Monday, January 9, 2012

Sports concussions, brain tumors, and legislation (Assemblymembers Hayashi and Halderman at work)

Assemblywoman Mary Hayashi has disclosed that she has a benign brain tumor that her attorney reportedly said "clouded her judgment," Mintz and Harmon, Bay Area News Group, 1/07/12. The report implies that the benign brain tumor contributed to the lapse that allowed her to walk out of Nieman-Marcus with unpaid merchandise and for which she has been convicted of a misdemeanor. We sadly acknowledge the Assemblywoman's plight and wish her well for the future.

In the meantime we've been asked how her situation compares to the situation endured by Sen. Ted Kennedy whose brain tumor was malignant and caused occasional convulsions. Kennedy's condition was inevitably fatal whereas Hayashi's is benign. The latest word from her attorney is that "it is being treated. It's no longer affecting her concentration or her judgment" (Daily Post, Jan. 7-8, 2012). Unfortunately, this statement implies that Hayashi's judgment was previously impaired during which time she authored two poorly drafted legislative bills that Gov. Brown has since signed into law (see our previous blogs).

Because the legal charge against Hayashi was reduced from a felony to a misdemeanor she will be able to keep her assembly seat and finish her term. She will pay a fine, do three years of probation, and stay at least 50 feet away from the Neiman-Marcus store. Her carelessness in creating legislation is documented well enough to repeat here.

Re AB 25 (Hayashi, re brain concussions):
This bill is now law thanks to Gov. Brown's signature. It means that athletes who sustain apparent concussions on the field must be withdrawn from play and not allowed to return until they're judged able to do so by somebody designated to make such judgments but not necessarily including neurological or neurosurgical specialists. Prior to passage of this law, healthcare professionals were at risk for civil liability better known as malpractice for wrongful decisions resulting in harm to players. Since many doctors undertook this responsibility on a pro bono (unpaid) basis, parents, schools, and teams often cut a little slack in the process. Not so anymore because the issue has now been raised to one of criminal liability. It is no longer just a civil matter to make a mistake. It is now a matter of potential criminal liability. High schools are unlikely to afford putting in place optimal protective measures, e.g., an on-site neurological specialist, ambulances and EMT vehicles discreetly parked near-by, etc.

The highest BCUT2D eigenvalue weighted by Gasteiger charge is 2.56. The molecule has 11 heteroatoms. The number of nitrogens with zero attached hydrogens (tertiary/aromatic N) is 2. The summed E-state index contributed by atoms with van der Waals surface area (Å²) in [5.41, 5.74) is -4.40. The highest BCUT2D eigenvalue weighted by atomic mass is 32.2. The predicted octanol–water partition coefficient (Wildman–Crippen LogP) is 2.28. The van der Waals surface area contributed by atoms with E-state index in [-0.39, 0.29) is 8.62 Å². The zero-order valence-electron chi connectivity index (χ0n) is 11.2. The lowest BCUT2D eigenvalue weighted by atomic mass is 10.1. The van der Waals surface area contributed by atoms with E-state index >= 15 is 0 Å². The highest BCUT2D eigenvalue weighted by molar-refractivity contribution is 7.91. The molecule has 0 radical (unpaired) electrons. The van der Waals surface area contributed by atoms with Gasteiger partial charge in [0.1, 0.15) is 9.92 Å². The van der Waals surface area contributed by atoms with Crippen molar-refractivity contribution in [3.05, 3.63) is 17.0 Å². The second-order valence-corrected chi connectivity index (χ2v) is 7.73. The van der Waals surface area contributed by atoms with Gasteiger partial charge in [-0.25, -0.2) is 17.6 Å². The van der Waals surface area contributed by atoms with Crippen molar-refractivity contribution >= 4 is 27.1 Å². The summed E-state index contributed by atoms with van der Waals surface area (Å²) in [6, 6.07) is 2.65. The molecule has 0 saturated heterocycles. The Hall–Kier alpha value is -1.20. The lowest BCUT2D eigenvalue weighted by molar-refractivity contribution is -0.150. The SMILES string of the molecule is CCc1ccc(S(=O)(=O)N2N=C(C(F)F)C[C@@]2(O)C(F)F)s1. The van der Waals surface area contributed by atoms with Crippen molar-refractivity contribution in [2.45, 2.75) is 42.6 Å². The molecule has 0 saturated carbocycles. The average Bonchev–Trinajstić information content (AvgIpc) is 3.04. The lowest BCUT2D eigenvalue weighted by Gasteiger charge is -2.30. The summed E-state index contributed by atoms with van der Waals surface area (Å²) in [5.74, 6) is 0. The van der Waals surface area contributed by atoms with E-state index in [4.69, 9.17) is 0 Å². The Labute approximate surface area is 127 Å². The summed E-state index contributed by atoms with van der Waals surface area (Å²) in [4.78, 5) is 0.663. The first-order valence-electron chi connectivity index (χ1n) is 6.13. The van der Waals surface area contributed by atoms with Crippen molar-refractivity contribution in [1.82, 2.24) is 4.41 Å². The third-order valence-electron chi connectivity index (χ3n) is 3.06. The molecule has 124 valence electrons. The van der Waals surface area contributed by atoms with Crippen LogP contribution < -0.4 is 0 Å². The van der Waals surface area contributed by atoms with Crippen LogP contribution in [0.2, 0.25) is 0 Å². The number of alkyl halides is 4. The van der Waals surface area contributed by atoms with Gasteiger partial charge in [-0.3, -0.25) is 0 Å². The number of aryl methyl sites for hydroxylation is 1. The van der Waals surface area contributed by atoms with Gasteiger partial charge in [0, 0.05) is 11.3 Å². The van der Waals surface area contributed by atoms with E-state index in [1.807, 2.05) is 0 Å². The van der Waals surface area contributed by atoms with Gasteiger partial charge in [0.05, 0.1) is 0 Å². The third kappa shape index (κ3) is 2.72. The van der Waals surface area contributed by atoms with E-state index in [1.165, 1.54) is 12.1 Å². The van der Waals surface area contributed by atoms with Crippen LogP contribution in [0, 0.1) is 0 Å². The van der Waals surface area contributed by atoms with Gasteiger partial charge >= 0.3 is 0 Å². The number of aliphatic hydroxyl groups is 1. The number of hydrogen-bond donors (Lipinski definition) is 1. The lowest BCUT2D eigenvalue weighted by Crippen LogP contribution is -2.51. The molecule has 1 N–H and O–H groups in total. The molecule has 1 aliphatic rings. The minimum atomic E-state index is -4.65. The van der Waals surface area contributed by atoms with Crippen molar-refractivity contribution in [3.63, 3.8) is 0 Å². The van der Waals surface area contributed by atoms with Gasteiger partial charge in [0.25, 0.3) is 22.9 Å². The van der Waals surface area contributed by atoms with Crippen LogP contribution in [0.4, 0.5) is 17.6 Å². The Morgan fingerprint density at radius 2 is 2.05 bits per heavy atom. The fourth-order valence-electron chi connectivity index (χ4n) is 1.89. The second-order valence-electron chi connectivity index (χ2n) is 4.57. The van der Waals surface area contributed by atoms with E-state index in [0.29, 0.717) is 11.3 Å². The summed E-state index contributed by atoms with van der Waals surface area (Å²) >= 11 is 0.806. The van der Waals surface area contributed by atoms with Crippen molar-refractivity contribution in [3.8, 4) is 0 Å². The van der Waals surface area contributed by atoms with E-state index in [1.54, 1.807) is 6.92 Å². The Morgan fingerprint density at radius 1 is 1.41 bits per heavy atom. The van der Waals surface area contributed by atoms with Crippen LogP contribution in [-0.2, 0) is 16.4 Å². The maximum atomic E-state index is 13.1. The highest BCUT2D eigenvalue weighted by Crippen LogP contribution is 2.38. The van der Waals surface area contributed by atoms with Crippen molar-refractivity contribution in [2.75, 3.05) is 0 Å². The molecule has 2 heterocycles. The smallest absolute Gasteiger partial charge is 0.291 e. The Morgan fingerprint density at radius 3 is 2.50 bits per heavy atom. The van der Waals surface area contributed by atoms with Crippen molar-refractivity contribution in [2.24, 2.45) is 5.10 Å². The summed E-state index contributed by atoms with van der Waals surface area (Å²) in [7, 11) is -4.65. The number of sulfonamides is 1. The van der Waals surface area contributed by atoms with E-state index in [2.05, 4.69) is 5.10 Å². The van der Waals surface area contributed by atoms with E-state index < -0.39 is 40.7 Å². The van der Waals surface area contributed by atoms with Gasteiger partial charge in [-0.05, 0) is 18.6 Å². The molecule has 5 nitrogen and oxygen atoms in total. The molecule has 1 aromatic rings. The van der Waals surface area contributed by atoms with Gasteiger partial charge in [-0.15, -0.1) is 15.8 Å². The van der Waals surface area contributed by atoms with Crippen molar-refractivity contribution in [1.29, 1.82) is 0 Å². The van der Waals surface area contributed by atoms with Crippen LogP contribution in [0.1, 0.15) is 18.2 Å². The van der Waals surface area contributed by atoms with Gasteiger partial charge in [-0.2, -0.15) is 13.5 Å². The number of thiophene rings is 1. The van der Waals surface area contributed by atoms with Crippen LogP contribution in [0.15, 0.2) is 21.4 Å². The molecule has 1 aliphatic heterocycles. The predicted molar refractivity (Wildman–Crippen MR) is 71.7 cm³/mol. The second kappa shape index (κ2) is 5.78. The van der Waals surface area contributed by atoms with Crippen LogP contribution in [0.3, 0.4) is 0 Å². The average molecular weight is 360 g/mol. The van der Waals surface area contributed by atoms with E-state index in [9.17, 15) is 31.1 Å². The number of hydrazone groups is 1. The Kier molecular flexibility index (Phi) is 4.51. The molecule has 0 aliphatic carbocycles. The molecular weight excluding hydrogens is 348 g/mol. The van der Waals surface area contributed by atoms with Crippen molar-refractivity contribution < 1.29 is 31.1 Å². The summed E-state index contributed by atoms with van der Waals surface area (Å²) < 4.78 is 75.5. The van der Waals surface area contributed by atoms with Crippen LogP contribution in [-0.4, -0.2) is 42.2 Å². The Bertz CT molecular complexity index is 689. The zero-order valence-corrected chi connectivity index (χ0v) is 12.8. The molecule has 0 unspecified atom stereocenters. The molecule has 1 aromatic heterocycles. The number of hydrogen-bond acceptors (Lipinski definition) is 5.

Hayashi and staff were offered ways to improve the bill without pulling it. These offers went unanswered. The bill was supported by certain medical organizations that meant well, that intended to protect players, but that were short-sighted in their eagerness to have a seat at the legislative table. That seat has now become the hot-seat. Hayashi should offer protective amendments while she still has the chance.

AB 655 (Hayashi, transfer of peer review material): This bill, now signed into law by Gov. Brown, was also well intended; unfortunately, it was written in such a careless manner that it allows false and defamatory materials to be included with whatever peer review documentation is transferred from one hospital to another (this process is how a physician gets practice privileges at additional hospitals).

Hayashi and staff were advised about the defect in the bill and were offered language to abort the careless language in the bill. Hayashi and staff did not offer a reply. Instead, Hayashi belittled the doctors and falsely told the Assembly that there was no opposition to the bill even when there were about 50 protests already on file (none were from fellow legislators).

Linda Halderman, MD, Assemblywoman, told the Assembly that she'd received a record number of inquiries on this bill. Hayashi told the Assembly that there was no opposition. Halderman then stated that she would support the bill. We believe that Halderman should have known better, indeed, that she did know better and gave Hayashi support in a legislative charade where Halderman pretended to ask a question and then dove head first into the Hayashi camp. The shameful show got video-recorded and is still available through the Assembly itself. We can now watch for Halderman's rise in insider legislative circles (Hayashi's chair and future are in doubt even though she can finish her term). All the same, there is still time for Hayashi to seek corrective amendments to her bills. The question is whether or not she wants to do so.

In the meantime, doctors are now at risk of criminal culpability for errors in judgment and should fully understand the consequences of participating in sports activities that are associated with concussions (such as but not limited to football, hockey, soccer, boxing).

No comments:

Post a Comment